The eventual goal of my treatment to is to beat the Leukemia into remission in order to prepare my body for a hematopoietic stem cell transplant. I’m extremely fortunate to have a full 10-point chromosomal match (~sub 10% chance) in my little brother Dylan (He’s already been born but I still consider him a savior sibling) who is graciously offering up his pluripotent stem cells in order to save my life. After undergoing full body irradiation to eliminate all of the bone marrow in my body, Dylan’s donated stem cells will find their way into my bones and regrow my bone marrow with his un-tainted DNA.

From that point on I will be a chimera which I find impossibly cool – an organism that contains two distinct sets of DNA originated from distinct zygotes. If you took my skin cells and checked the DNA you’d come back with Austin Castaldi – but if you were to take a sample of bone marrow (or I believe certain cells the bone marrow will be producing) and DNA typed those as well, you’d come back with Dylan Castaldi. Dylan will be producing my red blood cells, platelets, plasma, leukocytes, all the goodies my body is unable to produce on it’s own now due to the Leukemia.

Thanks D!

– Austin

Infectious Disease

I’m minding my own business, eating an omelet for dinner, and in walks a doctor I haven’t met before “Hi, Mr. Castaldi? I’m from Infectious Diseases, I’ve read over your history since your admittance on December 30th, do you have a minute to talk?” My gut reaction ever since being diagnosed and meeting the nice new doctors of the HEMONC unit is that meeting any new doctors – especially from new departments – is a bad thing. “Infectious Diseases” isn’t particularly promising either.

It turns out his department is required to do a preliminary interview for all potential Hematopoietic stem cell transplantation (HSCT) patients. The idea is that when you complete full body irradiation in preparation for the transplant you’re  supremely immuno-compromised. They want to get any useful background about where you’ve traveled and what you’ve done on the off chance that you develop complicated and confusing infections after the transplant. Several times before we began he warned me that some of the questions were very odd and “just don’t read into them too much,” of course that’s exactly what I chose to do.

Most of the questions were pretty much what you’d expect:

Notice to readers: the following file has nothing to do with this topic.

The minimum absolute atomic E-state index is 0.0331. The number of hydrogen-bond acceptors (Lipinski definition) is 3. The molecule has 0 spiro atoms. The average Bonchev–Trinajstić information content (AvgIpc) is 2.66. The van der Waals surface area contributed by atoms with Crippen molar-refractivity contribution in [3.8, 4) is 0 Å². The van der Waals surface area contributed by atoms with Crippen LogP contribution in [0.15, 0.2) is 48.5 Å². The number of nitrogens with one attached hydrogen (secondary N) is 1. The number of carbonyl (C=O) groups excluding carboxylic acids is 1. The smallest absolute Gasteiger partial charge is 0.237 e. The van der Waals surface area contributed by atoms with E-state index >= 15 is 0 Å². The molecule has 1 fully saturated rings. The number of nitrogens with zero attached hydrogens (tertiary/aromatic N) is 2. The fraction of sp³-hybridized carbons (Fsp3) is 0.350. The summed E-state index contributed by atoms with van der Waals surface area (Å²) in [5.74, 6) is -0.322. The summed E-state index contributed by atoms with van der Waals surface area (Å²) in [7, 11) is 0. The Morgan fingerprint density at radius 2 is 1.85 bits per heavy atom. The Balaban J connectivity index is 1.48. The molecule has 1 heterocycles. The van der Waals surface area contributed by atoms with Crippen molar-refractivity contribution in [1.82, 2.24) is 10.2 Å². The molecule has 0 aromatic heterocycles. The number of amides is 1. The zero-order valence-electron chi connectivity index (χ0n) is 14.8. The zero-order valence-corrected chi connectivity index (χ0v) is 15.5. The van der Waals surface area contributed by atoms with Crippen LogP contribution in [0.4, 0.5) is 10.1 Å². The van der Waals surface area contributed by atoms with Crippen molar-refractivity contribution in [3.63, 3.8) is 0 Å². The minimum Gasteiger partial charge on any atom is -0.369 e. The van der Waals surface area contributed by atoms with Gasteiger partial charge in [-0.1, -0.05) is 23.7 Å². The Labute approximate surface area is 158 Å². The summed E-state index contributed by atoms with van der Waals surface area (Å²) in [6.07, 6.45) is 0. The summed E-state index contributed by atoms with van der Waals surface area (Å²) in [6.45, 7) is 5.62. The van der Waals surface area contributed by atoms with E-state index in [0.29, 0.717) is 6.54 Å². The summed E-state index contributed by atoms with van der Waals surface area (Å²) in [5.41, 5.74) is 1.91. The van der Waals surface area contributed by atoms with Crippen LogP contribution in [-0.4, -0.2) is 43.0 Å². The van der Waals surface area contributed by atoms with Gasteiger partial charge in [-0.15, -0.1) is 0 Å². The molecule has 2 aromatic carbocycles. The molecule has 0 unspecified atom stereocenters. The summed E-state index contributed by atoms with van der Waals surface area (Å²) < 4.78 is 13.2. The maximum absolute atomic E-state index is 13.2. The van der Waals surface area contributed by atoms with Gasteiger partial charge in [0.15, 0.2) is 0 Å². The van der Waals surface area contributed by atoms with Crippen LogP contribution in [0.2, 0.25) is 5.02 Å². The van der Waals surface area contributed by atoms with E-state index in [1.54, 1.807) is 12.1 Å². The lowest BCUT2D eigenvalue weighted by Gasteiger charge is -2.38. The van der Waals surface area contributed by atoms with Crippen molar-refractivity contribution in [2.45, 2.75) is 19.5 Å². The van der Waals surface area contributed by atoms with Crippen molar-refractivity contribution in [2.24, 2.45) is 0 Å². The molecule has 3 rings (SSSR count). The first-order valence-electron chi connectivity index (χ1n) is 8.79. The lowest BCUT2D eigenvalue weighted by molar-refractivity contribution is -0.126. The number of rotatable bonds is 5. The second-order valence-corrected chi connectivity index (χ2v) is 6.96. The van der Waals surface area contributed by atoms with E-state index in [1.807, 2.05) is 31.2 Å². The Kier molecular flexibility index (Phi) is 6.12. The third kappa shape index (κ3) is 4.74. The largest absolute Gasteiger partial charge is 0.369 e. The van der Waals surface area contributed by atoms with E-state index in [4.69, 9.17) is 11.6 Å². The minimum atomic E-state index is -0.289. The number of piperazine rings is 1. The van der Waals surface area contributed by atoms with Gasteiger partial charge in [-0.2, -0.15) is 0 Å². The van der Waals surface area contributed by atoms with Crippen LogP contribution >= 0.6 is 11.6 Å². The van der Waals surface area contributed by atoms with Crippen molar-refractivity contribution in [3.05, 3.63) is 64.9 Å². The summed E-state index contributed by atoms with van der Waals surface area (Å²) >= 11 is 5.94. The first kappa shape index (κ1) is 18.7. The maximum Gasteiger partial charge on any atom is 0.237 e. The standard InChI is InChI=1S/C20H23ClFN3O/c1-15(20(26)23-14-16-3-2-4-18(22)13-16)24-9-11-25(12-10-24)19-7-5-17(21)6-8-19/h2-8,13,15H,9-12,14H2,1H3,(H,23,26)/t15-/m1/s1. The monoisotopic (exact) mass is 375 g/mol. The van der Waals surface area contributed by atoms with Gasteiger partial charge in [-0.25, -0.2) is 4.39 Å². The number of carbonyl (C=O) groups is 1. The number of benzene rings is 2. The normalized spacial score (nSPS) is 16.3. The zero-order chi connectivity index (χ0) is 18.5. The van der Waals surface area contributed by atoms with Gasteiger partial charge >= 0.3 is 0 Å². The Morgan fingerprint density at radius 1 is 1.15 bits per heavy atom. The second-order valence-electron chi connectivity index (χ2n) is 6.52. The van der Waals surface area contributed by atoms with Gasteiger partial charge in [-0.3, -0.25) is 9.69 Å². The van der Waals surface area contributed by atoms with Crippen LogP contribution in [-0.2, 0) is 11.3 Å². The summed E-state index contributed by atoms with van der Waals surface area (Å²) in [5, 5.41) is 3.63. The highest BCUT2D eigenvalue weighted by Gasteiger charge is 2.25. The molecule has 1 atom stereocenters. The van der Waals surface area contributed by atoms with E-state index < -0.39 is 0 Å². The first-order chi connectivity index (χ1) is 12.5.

• Have you visited the American southwest?
  • Have you been to rural Maine, New Hampshire or Virginia?
  • Have you been to Central America?
  • do you have all your regular vaccinations?
  • IV drug use?
  • Do you see/hear things that aren’t there?
  • blah, blah, blah

Others were a little more out there, and I’m still not sure how I feel about it. All I could think was “this is pertinent to Infectious Diseases?”:

  • When you drink water is it just from the tap?
  • Have you ever been in a jacuzzi or hot tub?
  • Have you ever pooped black tar?
  • Have you ever experienced any discharge from your nipples?
  • Have you ever taken water supplements? (neither one of us knew what a water supplement was)
  • Have you ever had a blood transfusion outside of a medical setting? (cults?)
  • Have you ever had unprotected sex with another species?

They certainly know how to keep it interesting. With any luck I’ll never develop an infection that in anyway presents with me pooping black tar. A man can dream.

– Austin

Teaching Moment

While I don’t have any other significant hospital experiences to compare it to – there are many, many pluses to being in a Harvard Medical School teaching hospital. The doctors (and staff) are numerous, attentive, talented and focused. Almost without exception those providing my care are present and working well past their appointed shifts, most of the time because they’re focused on a symptom or test result of mine. The facilities and technologies are top notch and well maintained – I couldn’t possibly be more pleased with my stay so far at Beth Israel Deaconess Medical Center, aside from the cancer and all.

Though being a teaching hospital – it does provide certain unique experiences. Yesterday I had a few symptoms which could have been cardiac related so as a precaution they decided to give me an EKG. At this point I’ve had maybe ten EKGs in the past thirty days, thankfully all of which have been clear so I was a good patient for one of the PCTs (Patient Care Technicians – essentially assistants to the nurses) to learn how to do her first EKG. Kathy (not her real name) has been one of my PCTs since I was admitted and I adore her, she can’t be more than a year or two older than me though. After about 15 minutes of me half naked with her placing and replacing the leads for the machine it was clear that I’d had more EKG experience at this point than she. We got through it and all the results were normal, It’s a little fun to know that I was involved in progressing her talents as a medical professional which she’ll use to help others after I’m discharged.

I’ve had the opportunity a few other times since my admission to undergo optional procedures and tests to support the drug trial I’m participating in for my treatment and BIDMC. It’s nice to think there’s at least a little I can give back in gratitude for everything I’ve received so far and will in the future. Even if it is just a little bone marrow or blood, hopefully the somewhat experimental chemotherapy regimen I’m on will be proven more effective than conventional treatments and in 2012 everyone in my position will be able to receive a more positive prognosis.